Reading the Koran has never been put a down-payment on a Mercedes Benz, but the all-mighty dollar can. But then again, that's Saudi Arabia all over again, isn't it.
Some war protestors can go too far. It's beyond even what Sean Penn did
. This is the story of what Jane Fonda did in July 1972 on the final days of the Vietnam War to earn the nickname Hanoi Jane
. Via Snopes.Aside from visiting villages, hospitals, schools, and factories, Fonda also posed for pictures in which she was shown applauding North Vietnamese anti-aircraft gunners, was photographed peering into the sights of an NVA anti-aircraft artillery launcher, and made ten propagandistic Tokyo Rose-like radio broadcasts in which she denounced American political and military leaders as "war criminals." She also spoke with eight American POWs at a carefully arranged "press conference," POWS who had been tortured by their North Vietnamese captors to force them to meet with Fonda, deny they had been tortured, and decry the American war effort. Fonda apparently didn't notice (or care) that the POWs were delivering their lines under duress or find it unusual the she was not allowed to visit the prisoner-of-war camp (commonly known as the "Hanoi Hilton") itself. She merely went home and told the world that "[the POWs] assured me they were in good health. When I asked them if they were brainwashed, they all laughed. Without exception, they expressed shame at what they had done." She did, however, charge that North Vietnamese POWs were systematically tortured in American prison-of-war camps."
This story had to come out. According to a Google search, there are only 5620 references to Hanoi Jane
whereas there are over 114000 references to Jane Fonda
. Even taking into account that a (small) percentage of the pages are not referring to her, I think it's an over-balance for someone who only made a few bad movies, made lots of women sweat and married a rich guy. Hanoi Jane ought to have more infamy than that.
Si chuan food
I was invited to dinner to the home of some students from China to discuss the possibility of setting up a paid alternative to Kazaa for pirated movies. (Our added benefit being consistently high quality stuff that you can preview with a huge archive.)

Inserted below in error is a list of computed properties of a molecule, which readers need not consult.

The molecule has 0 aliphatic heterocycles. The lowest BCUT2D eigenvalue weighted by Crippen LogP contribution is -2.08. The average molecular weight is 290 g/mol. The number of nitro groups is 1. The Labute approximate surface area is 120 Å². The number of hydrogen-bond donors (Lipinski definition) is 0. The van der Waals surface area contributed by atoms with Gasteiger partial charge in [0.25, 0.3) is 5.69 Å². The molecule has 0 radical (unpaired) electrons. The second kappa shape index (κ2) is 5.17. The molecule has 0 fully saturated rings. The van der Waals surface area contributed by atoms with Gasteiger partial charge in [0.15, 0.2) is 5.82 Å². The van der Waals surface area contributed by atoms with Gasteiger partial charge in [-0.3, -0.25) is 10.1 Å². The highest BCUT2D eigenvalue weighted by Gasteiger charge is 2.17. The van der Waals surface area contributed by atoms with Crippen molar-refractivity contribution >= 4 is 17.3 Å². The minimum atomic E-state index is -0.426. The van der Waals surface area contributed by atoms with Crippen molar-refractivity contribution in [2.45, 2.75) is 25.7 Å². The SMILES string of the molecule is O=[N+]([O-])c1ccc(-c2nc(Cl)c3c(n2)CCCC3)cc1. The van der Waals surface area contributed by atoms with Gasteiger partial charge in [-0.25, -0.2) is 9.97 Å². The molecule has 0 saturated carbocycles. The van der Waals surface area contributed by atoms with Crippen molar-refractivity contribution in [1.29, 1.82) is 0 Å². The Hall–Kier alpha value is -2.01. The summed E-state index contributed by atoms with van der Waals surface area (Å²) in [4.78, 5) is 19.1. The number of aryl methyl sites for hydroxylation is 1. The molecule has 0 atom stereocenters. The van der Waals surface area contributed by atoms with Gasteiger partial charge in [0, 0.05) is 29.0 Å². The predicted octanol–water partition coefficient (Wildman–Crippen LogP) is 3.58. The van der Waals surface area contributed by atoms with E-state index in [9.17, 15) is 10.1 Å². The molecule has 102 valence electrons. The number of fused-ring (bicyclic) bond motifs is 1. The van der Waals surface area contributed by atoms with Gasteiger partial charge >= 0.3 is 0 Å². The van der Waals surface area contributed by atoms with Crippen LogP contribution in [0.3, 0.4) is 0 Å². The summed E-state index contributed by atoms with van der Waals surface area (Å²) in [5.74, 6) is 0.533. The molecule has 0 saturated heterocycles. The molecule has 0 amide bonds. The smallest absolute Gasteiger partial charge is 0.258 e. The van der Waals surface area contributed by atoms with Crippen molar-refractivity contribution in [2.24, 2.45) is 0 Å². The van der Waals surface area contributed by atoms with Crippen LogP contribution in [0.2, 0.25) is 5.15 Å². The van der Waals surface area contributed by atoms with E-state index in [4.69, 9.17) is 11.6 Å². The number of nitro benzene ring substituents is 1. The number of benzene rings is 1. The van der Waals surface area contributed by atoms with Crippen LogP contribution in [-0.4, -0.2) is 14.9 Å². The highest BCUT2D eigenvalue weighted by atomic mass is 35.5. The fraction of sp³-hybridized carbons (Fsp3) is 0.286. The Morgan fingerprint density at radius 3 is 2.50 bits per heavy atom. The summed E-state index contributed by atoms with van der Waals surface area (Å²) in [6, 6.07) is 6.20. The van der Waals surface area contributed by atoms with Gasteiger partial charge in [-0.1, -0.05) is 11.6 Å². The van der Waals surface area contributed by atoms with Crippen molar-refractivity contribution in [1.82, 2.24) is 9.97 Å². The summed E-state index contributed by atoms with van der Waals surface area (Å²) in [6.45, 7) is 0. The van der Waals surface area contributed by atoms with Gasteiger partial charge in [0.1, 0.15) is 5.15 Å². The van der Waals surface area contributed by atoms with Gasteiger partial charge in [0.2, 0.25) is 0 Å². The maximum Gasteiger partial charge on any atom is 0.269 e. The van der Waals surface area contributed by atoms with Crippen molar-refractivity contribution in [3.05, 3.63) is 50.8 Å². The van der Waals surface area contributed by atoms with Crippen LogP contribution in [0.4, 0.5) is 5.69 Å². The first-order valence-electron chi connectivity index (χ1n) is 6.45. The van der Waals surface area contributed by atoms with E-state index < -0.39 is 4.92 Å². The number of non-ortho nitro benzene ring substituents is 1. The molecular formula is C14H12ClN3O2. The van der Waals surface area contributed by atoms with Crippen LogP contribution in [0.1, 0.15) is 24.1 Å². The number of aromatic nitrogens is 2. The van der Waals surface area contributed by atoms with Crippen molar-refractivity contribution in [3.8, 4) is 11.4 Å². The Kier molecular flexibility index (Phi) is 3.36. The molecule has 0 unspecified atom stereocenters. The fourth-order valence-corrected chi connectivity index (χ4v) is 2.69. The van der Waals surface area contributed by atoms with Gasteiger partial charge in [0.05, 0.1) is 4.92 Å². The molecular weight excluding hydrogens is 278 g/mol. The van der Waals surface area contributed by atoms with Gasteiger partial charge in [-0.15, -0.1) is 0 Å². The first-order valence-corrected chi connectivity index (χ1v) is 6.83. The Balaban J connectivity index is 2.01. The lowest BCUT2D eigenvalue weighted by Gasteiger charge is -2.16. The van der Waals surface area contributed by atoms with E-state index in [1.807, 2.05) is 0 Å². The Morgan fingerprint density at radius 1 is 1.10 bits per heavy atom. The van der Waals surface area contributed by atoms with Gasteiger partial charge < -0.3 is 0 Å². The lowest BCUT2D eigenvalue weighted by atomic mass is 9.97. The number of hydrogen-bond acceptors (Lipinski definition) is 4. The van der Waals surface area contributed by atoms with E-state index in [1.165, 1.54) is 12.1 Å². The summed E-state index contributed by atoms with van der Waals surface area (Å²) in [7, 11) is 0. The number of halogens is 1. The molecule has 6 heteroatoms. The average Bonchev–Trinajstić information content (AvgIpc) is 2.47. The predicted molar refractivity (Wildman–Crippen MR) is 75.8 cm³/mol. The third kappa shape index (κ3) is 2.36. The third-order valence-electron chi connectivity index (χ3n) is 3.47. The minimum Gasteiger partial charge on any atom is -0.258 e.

All the students were from the river port city of Chongqing in the Sichuan province and they were doing their MBAs and masters at the HELP Institute
in Damansara Heights. I know a bit of Mandarin, but I could barely catch what they were saying. China is a country that's divided by a common language, each region (and whole cities) speak with remarkably differing accents. Generally, Chinese from China speak Mandarin with a kind of slur. Sichuan accents seem to complicate it with moments of flat intonation. I was quite certain they were moving their tongues, but not their lips.
I asked them what about the SARS attacks in China. The consensus was that Chongqing is so far down the Yangtze river that no traveller in the right mind (SARS-infected or no SARS-infected) would go there. It's closer to the Tibetan border than it is to Shanghai. Chongqing was innoculated by its remoteness.
We sat on sofas and armchairs that came with the rented house. Most of the houses in the area were occupied by students studying at HELP so they had the sparse and over-used feel of student-housing furnishing. Yinjian, a computer science post-grad, brought out a huge wok and laid it in the centre of a cheap coffee table, steaming fresh from the gas stove, and we dug into it with chopsticks.
All six students asked me several times before dinner with great concern if I could eat chillis. This foreshadowing for Sichuan cuisine only excited me. So I was quite prepared for a truly-spicy Sichuan meal.
The wok contained a stew of string noodles, littered with slices of pork liver sausages and cucumber, spiced with cardamoms, cloves and nutmeg and handfuls of dried chillis and chilli seeds. With chopsticks, we picked from the communal wok into our bowls. To cool our tongues, we had slices of home made ice cream cake -- mixture of flavoured ice and sticky pink gel topped with chocolate sprinkles on top. I also had a true Chinese delicacy -- tangy bean curd pickled in rice wine which tasted like rancid butter. I found myself so weakened by the chillis, I couldn't turn down the second offer of the bean curd.